Northern Ireland captain Marissa Callaghan says team ‘stand by’ manager Kenny Shiels

Northern Ireland Senior Women's captain Marissa Callaghan.
NI captain Marissa Callaghan. Credit: Presseye

Northern Ireland Senior Women’s captain Marissa Callaghan has said the team “collectively stand by” manager Kenny Shiels, despite his comments about women being “more emotional” than men.

Shiels sparked controversy with remarks made in a post-match press conference, following Northern Ireland’s 5-0 defeat at the hands of England.

NI Senior Women's manager Kenny Shiels. Credit: Northern Ireland Senior Women's manager Kenny Shiels.

Despite the result, the game marked a special moment for the women’s team, with Windsor Park sold out for the first time.

That was, however, overshadowed when the team boss drew criticism for suggesting female footballers were more likely to concede goals in quick succession due to an excess of emotion once one went in.

High-profile figures like former Arsenal and England striker Ian Wright poured score on the remarks, with Wright branding them “foolishness” on Twitter.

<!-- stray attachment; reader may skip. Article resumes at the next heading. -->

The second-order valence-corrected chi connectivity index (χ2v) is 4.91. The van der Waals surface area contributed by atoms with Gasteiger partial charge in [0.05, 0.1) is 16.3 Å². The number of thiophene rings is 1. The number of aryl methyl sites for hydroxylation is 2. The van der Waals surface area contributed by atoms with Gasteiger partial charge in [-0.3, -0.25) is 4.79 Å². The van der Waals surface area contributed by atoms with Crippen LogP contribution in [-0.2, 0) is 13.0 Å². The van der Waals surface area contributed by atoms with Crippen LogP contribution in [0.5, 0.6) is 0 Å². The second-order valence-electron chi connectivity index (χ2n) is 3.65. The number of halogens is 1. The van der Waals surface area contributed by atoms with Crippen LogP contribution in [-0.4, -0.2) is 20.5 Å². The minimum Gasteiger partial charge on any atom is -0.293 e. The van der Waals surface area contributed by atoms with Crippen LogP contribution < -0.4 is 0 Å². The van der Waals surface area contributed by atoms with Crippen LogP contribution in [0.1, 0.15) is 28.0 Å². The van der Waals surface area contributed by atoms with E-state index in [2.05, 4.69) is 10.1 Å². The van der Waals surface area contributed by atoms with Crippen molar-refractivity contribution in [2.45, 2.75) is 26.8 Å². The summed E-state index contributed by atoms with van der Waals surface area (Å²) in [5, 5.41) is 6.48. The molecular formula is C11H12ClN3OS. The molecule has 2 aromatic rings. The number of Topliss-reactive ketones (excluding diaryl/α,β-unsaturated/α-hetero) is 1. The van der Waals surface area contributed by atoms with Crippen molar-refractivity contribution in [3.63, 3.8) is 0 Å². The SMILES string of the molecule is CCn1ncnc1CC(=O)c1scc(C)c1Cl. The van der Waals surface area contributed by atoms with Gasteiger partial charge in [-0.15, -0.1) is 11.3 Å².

He added: “Didn’t that man see how many times I was crying on the pitch!”

Wright’s comments were welcomed by former Arsenal Women’s player Alex Scott.

However, Marissa Callaghan has now also taken to Twitter to share a statement in which she appears to speak for the whole team.

In it, she says: “We feel his interview was in relation to a meeting we had as a team where we analysed that we concede goals in quick succession and emotions was one of the many things we discussed.”

Callaghan went on to hail Shiels as “a man of integrity who cares for us like we are family” and credited him with having “transformed the game here in Northern Ireland”.

The captain added: “We have qualified for a major tournament because he transformed our mindset.”

Callaghan went on to say that the team were looking forward to their preparations for the Euros this summer, following the “pivotal moment” of having sold out the National Stadium at Windsor.

Shiels has apologised for his comments and the offence caused, adding: “I am proud to manage a group of players who are role models for so many girls, and boys, across the country.

“I am an advocate for the women’s game and passionate about developing opportunities for women and girls to flourish.”